If you are worried about your scar, talk to your breast care nurse or surgeon. We have more information about scarring after breast reconstruction.

Coping with a changed appearance

The first time you look at your breast or chest area after your operation, you may prefer to be alone or have someone with you.

At first, the area will look swollen and bruised, but this will settle in the next few weeks. In time, the scar becomes less obvious. Changes to your appearance can affect your confidence and feelings about yourself as a woman. They can also affect your sex life.

We have more information about body image and cancer that you might find helpful.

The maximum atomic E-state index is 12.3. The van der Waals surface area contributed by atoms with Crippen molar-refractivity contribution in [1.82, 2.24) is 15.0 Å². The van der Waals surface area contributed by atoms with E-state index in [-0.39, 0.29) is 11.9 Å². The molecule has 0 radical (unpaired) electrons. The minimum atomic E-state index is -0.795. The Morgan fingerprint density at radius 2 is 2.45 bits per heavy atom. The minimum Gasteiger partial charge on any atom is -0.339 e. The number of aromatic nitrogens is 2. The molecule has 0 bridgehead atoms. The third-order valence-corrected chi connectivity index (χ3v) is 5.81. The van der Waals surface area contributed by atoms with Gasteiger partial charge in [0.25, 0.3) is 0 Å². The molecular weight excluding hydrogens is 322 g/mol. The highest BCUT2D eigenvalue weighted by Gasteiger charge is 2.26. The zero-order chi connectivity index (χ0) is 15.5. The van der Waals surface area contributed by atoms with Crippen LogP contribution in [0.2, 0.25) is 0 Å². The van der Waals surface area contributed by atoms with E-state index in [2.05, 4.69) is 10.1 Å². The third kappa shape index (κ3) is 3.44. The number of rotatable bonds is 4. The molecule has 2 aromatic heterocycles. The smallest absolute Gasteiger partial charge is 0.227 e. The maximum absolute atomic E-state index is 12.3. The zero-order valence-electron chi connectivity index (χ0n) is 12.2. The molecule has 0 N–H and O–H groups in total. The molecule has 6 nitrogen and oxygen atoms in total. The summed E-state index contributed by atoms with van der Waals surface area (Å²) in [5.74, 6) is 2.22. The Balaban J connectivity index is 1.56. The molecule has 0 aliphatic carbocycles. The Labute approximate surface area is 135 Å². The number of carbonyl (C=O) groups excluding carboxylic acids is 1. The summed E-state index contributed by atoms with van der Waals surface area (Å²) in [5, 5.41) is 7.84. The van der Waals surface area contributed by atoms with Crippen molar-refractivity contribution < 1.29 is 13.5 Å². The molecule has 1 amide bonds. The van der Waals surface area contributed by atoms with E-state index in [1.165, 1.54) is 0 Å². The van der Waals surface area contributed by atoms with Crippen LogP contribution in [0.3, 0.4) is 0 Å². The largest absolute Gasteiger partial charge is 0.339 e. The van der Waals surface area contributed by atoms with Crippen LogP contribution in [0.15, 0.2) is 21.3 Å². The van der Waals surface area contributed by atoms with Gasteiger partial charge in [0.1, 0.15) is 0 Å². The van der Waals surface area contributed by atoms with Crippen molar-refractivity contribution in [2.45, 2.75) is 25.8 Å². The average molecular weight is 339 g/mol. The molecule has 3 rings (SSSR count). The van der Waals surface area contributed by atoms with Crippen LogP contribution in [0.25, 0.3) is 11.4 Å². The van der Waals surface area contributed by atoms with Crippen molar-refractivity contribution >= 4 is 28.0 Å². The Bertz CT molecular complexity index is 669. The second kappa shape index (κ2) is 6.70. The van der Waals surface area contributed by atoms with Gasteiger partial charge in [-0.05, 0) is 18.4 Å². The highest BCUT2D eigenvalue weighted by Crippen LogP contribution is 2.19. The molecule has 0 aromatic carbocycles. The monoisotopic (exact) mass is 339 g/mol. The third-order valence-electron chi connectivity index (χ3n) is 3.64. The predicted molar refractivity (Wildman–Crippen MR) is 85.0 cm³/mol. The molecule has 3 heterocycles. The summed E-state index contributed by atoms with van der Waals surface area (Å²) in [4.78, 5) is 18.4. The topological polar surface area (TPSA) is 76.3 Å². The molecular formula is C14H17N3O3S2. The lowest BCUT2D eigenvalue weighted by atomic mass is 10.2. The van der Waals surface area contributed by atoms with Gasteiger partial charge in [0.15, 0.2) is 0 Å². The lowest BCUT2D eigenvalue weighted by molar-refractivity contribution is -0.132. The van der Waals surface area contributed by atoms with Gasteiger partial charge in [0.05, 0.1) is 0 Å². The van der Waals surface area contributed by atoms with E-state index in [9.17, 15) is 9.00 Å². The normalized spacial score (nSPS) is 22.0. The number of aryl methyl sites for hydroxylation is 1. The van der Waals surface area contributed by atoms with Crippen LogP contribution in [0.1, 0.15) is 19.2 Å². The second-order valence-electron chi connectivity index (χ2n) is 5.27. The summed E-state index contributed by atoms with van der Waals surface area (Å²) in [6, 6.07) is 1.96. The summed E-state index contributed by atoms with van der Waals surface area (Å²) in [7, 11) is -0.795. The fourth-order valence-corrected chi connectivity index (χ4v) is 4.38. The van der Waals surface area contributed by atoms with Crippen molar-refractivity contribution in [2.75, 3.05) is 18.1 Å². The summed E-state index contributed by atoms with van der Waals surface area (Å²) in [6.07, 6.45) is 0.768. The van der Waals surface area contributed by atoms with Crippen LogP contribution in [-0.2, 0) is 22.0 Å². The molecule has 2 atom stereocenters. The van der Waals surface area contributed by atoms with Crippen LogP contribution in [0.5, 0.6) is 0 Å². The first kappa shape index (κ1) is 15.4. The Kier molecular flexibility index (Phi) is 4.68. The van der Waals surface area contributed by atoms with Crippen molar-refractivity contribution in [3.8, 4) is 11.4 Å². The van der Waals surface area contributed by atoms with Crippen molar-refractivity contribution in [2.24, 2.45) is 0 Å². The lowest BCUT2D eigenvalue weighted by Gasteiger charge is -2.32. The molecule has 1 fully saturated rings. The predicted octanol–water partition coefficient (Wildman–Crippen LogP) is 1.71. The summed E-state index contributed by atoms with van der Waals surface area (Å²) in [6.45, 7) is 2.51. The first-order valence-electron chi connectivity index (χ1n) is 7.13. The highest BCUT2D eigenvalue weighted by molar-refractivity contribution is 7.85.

Some women find that breast reconstruction helps give them back their confidence and feelings of femininity.

Breast prosthesis

If you have a mastectomy and don’t have immediate breast reconstruction, your nurse will give you a soft, lightweight prosthesis (false breast) to wear inside your bra. It’s often called a ‘cumfie’ or ‘softie’. You can start wearing it straight after your operation.

When your wound has healed, you can choose a permanent prosthesis. This will closely match the size and shape of your other breast. It’s made of soft plastic (silicone) and matches your skin colour. Your confidence will gradually improve as you get used to it. You can get different types of prosthesis from the NHS and Breast Cancer Care who can give you a list of suppliers.